My first taste of kosambari was at a friend’s wedding in Karnataka. One spoonful and I was sold. That soaked moong dal could be eaten uncooked – and that it could be delicious – was a revelation. Since then I’ve been experimenting with salad made of split pulses and an assortment of vegetables. (more…)
Most Indian curries involve a little extra cooking of the vegetables – we like to keep the crunch for salads; curries are soft to the bite. With capsicum tomato sauté I make a departure from that general rule – here the tomato slices retain their shape, the capsicum remains a bright green (or yellow/red, depending on your choice of pepper).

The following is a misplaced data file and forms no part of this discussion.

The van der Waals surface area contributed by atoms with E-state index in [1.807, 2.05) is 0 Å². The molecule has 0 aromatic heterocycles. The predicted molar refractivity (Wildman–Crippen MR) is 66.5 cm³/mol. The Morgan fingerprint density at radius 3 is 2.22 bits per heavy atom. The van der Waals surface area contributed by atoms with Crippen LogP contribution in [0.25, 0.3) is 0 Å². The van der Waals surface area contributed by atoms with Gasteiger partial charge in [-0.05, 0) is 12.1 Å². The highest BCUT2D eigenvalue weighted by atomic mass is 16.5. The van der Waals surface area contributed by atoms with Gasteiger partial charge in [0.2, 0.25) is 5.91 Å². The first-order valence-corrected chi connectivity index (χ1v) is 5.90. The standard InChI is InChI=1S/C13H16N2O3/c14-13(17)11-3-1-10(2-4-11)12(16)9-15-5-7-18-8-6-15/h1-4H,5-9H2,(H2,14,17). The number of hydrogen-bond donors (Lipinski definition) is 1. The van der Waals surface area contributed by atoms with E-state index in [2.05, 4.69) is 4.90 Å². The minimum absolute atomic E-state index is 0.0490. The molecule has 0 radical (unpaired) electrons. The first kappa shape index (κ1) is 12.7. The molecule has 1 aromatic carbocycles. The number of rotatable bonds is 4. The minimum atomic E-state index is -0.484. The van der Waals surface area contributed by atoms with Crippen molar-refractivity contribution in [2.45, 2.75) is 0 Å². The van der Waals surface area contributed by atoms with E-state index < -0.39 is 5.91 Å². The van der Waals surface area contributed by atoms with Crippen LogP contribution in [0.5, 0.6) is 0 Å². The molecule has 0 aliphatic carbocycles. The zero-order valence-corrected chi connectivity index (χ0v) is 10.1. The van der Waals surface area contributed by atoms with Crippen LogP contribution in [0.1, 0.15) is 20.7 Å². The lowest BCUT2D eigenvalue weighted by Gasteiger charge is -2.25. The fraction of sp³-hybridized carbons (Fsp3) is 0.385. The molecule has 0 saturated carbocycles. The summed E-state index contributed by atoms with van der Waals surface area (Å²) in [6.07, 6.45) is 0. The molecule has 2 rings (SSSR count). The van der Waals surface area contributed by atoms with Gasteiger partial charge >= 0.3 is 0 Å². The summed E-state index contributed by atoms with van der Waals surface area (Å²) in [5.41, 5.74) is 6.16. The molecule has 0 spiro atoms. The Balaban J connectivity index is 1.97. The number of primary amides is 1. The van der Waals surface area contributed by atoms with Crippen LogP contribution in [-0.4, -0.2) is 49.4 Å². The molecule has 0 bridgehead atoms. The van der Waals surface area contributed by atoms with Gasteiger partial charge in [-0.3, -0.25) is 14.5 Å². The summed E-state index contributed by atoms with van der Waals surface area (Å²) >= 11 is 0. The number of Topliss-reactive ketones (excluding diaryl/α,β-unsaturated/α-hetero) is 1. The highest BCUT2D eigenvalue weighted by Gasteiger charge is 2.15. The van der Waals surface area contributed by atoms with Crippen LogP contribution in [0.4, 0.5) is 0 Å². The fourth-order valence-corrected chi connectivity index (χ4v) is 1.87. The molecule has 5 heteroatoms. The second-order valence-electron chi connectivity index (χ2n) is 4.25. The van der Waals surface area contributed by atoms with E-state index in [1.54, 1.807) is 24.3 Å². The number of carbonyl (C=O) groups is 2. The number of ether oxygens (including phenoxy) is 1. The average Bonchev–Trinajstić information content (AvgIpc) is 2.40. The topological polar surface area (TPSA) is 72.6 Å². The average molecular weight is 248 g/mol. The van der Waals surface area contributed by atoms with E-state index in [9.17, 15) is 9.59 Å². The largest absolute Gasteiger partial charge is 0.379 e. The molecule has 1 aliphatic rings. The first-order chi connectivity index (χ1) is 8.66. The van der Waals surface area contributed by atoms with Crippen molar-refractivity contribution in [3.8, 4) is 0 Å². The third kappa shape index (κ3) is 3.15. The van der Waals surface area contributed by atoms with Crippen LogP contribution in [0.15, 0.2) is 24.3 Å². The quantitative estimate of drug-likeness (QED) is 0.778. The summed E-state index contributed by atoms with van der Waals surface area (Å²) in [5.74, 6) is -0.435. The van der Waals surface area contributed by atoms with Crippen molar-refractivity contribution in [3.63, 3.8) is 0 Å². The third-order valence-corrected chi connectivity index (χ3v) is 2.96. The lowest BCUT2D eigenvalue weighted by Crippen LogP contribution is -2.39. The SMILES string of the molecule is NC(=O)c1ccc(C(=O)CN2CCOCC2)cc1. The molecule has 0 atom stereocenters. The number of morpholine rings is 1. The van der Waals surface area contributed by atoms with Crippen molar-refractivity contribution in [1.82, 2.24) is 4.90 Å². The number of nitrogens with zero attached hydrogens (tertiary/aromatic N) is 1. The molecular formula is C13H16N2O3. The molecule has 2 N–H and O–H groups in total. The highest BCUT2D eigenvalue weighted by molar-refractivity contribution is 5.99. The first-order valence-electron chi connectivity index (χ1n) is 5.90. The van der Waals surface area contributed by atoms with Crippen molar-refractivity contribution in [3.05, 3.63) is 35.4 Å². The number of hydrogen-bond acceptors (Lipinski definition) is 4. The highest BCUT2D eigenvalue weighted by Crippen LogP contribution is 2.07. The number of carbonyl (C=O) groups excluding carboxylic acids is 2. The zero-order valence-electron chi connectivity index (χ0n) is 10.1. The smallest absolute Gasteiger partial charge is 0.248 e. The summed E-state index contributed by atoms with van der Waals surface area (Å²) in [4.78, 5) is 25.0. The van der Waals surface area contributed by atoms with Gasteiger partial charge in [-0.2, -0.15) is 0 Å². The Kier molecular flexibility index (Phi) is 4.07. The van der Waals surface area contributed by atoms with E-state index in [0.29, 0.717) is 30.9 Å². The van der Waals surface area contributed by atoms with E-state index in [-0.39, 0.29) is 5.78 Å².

This is a frequent weekday dinner dish for me, and not just for its ease of chopping and cooking – nothing perks one up at the end of a stress-filled workday as a vibrantly colored curry. :-) (more…)
Masoor dal – the salmon-pink, hulled lentil – is a quick-cooking dal that needs neither prior soaking nor laborious cooking. My masoor dal tadka recipe rides on the pliability of masoor and has the dish ready to serve in a matter of minutes.
In case you’re wondering, tadka is the process of tempering spices in hot oil and pouring them along with the oil into a dish. I use ghee for tadka in this recipe, I love the body and aroma that ghee adds to the earthy flavor of masoor dal. (more…)
Creamy mushroom soup made at home – this is so much tastier, so much healthier than canned stuff. Simple ingredients, no fuss, very easy to make.
I often do a dry stir fry of cabbage, peas and onions with Indian spices, to accompany plain parathas in my office lunch box. This time I looked towards pan-Asian cuisine for inspiration, putting in honey and soy sauce in place of cumin and coriander.